A fantastically quick rescue by the Coast Guard helicopter recovered the unconscious Regas and prompt arrival of a patrol craft assisted Hickling who experienced a ripped life jacket. Stop watch checks disclosed only 15 seconds elapsed from the time Regas hit the water until he was reached by the alert rescue crew. The hospital reported Regas in "fair condition," suffered a vertebra injury, six broken ribs and a bruised right eye. Hickling in "satisfactory condition" experienced three broken ribs, numerous cuts and a minor puncture of the lung. Both drivers have expressed a desire to continue driving.
In the restart of the initial heat Miss Lapeer led the Bardahl entry into the first corner. A spirited duel up the backstretch put Schumacher into the lead which "the Kid" extended to finish eight seconds ahead of Gardner. Hilton Hy-Per-Lube, Savair's Mist and Atlas Van Lines followed.
Heat 1-B surprised the experts. Bob Miller steered the 11th fastest qualifier, Savair's Probe, into the lead at the first corner, turned back repeated challenges by defending Gold Cup driver Mira Slovak in Miss Chrysler Crew and Bill Muncey in Miss U.S. to hold top spot until the final turn. At that point a carburetor diaphragm ruptured, letting Miss Budweiser slip into the lead to win at an average of 103.092 for the 15 miles.
Referee Bill Newton was busy in heat 2-A. First, he ruled Jim McCormick in Wayfarer's Club Lady came across too early and penalized her one lap. Next, Newton disqualified last season's "Rookie of the year" Jim Ranger for cutting his My Gypsy in front of Hilton Hy-Per-Lube forcing Bob Gilliam into the infield at the first corner. Miss Lapeer, the first legal starter, was never headed. Chrysler Crew made a late start in fifth spot, moved up to third on the backstretch, then passed the Hilton entry to finish second behind Lapeer.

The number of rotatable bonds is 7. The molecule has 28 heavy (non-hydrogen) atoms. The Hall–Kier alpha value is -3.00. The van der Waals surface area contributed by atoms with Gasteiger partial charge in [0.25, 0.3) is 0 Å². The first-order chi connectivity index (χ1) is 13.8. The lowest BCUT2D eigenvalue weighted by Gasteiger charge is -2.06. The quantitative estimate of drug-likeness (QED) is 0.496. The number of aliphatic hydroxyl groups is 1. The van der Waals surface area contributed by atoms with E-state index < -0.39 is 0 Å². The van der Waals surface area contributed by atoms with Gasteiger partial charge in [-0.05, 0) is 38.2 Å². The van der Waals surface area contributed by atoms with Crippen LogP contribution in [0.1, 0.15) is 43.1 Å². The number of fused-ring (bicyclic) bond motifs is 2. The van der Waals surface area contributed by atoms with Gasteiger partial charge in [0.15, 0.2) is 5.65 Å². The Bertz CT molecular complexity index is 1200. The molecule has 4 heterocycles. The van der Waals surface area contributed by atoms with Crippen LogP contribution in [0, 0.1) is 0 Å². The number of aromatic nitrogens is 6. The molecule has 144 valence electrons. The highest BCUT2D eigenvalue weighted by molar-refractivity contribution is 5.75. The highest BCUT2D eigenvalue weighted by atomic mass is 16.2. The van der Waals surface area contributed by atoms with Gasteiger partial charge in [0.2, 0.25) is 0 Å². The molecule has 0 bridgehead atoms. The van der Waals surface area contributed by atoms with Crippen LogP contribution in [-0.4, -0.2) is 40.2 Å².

It was "all-Bardahl" in the following contest. Posting the fastest lap of the day, 107.570 m.p.h. the first time around, Schumacher was never pressed. He completed heat 2-B at an average of 104.691 m.p.h. leading Miss U.S., Miss Budweiser, Atlas Van Lines and Savair's Probe.
Miss Bardahl's luck continued to hold in heat 3-A. A cracked gear box early in the event kept the leader's speed below 100 m.p.h. At the same time her top rival in the heat, Miss U S, lost power due to a blown intake manifold seal so the leader was never forced to extend the damaged gears.
Heat 3-B was an easy victory for Miss Lapeer after challenger Miss Chrysler Crew lost a gear box on the second turn. Miss Budiveiser was runner-up followed by Wayfarer's Club Lady.
Going into the final heat only Miss Lapeer had any chance of spoiling Schumacher's perfect heat record and firm grasp on the most coveted of all power boating speed awards. For victory, Miss Lapeer had to win the final event and defeat the Bardahl entry by a margin in excess of 8 seconds. Miss Bardahl merely had to finish ahead of her rival.
Warner Gardner almost succeeded in his "spoiler" role. Leading into the first corner his Miss Lapeer lost power momentarily from over-carburetion and Miss Bardahl slipped past to follow Miss U S around the five laps. On the basis of total points, the smooth riding Miss Bardahl took the Gold Cup, lion's share of the purse, a new gold Mustang car and a round trip to Rome. A game Miss Lapeer finished second followed by Miss U S, Miss Budweiser, Atlas Van Lines, Wayfarer's Club Lady, Hilton Hy-PerLube, Savair's Probe, Savair's Mist and Miss Chrysler Crew.
(Reprinted from Yachting, October 1967, pp. 26, 148)